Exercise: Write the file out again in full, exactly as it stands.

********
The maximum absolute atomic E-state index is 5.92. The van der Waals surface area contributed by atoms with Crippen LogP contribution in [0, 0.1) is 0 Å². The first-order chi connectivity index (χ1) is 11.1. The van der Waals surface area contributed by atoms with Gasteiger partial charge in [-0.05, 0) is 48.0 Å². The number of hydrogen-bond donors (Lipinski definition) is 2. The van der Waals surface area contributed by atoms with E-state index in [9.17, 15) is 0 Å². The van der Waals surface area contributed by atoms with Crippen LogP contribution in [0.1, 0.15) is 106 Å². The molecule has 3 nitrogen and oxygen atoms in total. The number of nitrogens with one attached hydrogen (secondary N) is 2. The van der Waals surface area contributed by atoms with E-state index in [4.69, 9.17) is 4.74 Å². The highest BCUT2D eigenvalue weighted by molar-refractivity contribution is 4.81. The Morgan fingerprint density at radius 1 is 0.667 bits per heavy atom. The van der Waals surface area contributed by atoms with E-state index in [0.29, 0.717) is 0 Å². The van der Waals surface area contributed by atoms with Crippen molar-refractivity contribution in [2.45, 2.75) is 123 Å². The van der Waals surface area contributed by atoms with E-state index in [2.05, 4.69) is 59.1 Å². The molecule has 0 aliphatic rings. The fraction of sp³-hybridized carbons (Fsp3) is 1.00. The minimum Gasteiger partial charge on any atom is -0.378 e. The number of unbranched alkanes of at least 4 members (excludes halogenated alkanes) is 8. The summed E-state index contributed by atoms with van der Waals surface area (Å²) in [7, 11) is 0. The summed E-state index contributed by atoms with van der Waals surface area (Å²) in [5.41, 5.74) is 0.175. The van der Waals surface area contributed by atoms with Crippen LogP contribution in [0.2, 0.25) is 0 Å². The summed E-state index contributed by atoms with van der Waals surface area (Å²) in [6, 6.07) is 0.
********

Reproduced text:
The maximum absolute atomic E-state index is 5.92. The van der Waals surface area contributed by atoms with Crippen LogP contribution in [0, 0.1) is 0 Å². The first-order chi connectivity index (χ1) is 11.1. The van der Waals surface area contributed by atoms with Gasteiger partial charge in [-0.05, 0) is 48.0 Å². The number of hydrogen-bond donors (Lipinski definition) is 2. The van der Waals surface area contributed by atoms with E-state index in [9.17, 15) is 0 Å². The van der Waals surface area contributed by atoms with Crippen LogP contribution in [0.1, 0.15) is 106 Å². The molecule has 3 nitrogen and oxygen atoms in total. The number of nitrogens with one attached hydrogen (secondary N) is 2. The van der Waals surface area contributed by atoms with E-state index in [4.69, 9.17) is 4.74 Å². The highest BCUT2D eigenvalue weighted by molar-refractivity contribution is 4.81. The Morgan fingerprint density at radius 1 is 0.667 bits per heavy atom. The van der Waals surface area contributed by atoms with E-state index in [0.29, 0.717) is 0 Å². The van der Waals surface area contributed by atoms with Crippen molar-refractivity contribution in [2.45, 2.75) is 123 Å². The van der Waals surface area contributed by atoms with E-state index in [2.05, 4.69) is 59.1 Å². The molecule has 0 aliphatic rings. The fraction of sp³-hybridized carbons (Fsp3) is 1.00. The minimum Gasteiger partial charge on any atom is -0.378 e. The number of unbranched alkanes of at least 4 members (excludes halogenated alkanes) is 8. The summed E-state index contributed by atoms with van der Waals surface area (Å²) in [7, 11) is 0. The summed E-state index contributed by atoms with van der Waals surface area (Å²) in [5.41, 5.74) is 0.175. The van der Waals surface area contributed by atoms with Crippen LogP contribution in [0.2, 0.25) is 0 Å². The summed E-state index contributed by atoms with van der Waals surface area (Å²) in [6, 6.07) is 0.